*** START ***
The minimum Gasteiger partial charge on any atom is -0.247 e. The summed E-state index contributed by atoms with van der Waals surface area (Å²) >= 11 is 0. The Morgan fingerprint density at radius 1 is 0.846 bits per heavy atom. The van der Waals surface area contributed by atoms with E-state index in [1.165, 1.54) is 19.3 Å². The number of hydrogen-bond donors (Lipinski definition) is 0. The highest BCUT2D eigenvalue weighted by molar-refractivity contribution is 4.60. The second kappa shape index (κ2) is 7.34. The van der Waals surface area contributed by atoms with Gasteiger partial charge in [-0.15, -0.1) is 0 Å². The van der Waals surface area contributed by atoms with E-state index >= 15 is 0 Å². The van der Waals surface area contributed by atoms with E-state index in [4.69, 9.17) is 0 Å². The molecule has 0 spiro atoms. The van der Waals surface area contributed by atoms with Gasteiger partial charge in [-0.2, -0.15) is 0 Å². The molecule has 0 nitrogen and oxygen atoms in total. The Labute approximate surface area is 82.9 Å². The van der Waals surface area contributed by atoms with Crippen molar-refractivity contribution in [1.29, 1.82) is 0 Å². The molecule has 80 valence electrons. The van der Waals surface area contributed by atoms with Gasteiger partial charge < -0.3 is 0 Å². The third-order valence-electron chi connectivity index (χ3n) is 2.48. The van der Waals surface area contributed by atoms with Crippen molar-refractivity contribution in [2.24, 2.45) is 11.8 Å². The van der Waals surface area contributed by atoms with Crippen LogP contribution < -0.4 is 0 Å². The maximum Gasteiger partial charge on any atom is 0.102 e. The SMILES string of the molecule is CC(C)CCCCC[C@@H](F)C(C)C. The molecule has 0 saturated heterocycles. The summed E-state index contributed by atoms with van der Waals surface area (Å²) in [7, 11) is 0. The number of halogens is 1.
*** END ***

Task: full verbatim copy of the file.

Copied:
The minimum Gasteiger partial charge on any atom is -0.247 e. The summed E-state index contributed by atoms with van der Waals surface area (Å²) >= 11 is 0. The Morgan fingerprint density at radius 1 is 0.846 bits per heavy atom. The van der Waals surface area contributed by atoms with E-state index in [1.165, 1.54) is 19.3 Å². The number of hydrogen-bond donors (Lipinski definition) is 0. The highest BCUT2D eigenvalue weighted by molar-refractivity contribution is 4.60. The second kappa shape index (κ2) is 7.34. The van der Waals surface area contributed by atoms with Gasteiger partial charge in [-0.15, -0.1) is 0 Å². The van der Waals surface area contributed by atoms with E-state index >= 15 is 0 Å². The van der Waals surface area contributed by atoms with E-state index in [4.69, 9.17) is 0 Å². The molecule has 0 spiro atoms. The van der Waals surface area contributed by atoms with Gasteiger partial charge in [-0.2, -0.15) is 0 Å². The molecule has 0 nitrogen and oxygen atoms in total. The Labute approximate surface area is 82.9 Å². The van der Waals surface area contributed by atoms with Crippen molar-refractivity contribution in [1.29, 1.82) is 0 Å². The molecule has 80 valence electrons. The van der Waals surface area contributed by atoms with Gasteiger partial charge < -0.3 is 0 Å². The third-order valence-electron chi connectivity index (χ3n) is 2.48. The van der Waals surface area contributed by atoms with Crippen molar-refractivity contribution in [2.24, 2.45) is 11.8 Å². The van der Waals surface area contributed by atoms with Crippen LogP contribution < -0.4 is 0 Å². The maximum Gasteiger partial charge on any atom is 0.102 e. The SMILES string of the molecule is CC(C)CCCCC[C@@H](F)C(C)C. The molecule has 0 saturated heterocycles. The summed E-state index contributed by atoms with van der Waals surface area (Å²) in [7, 11) is 0. The number of halogens is 1.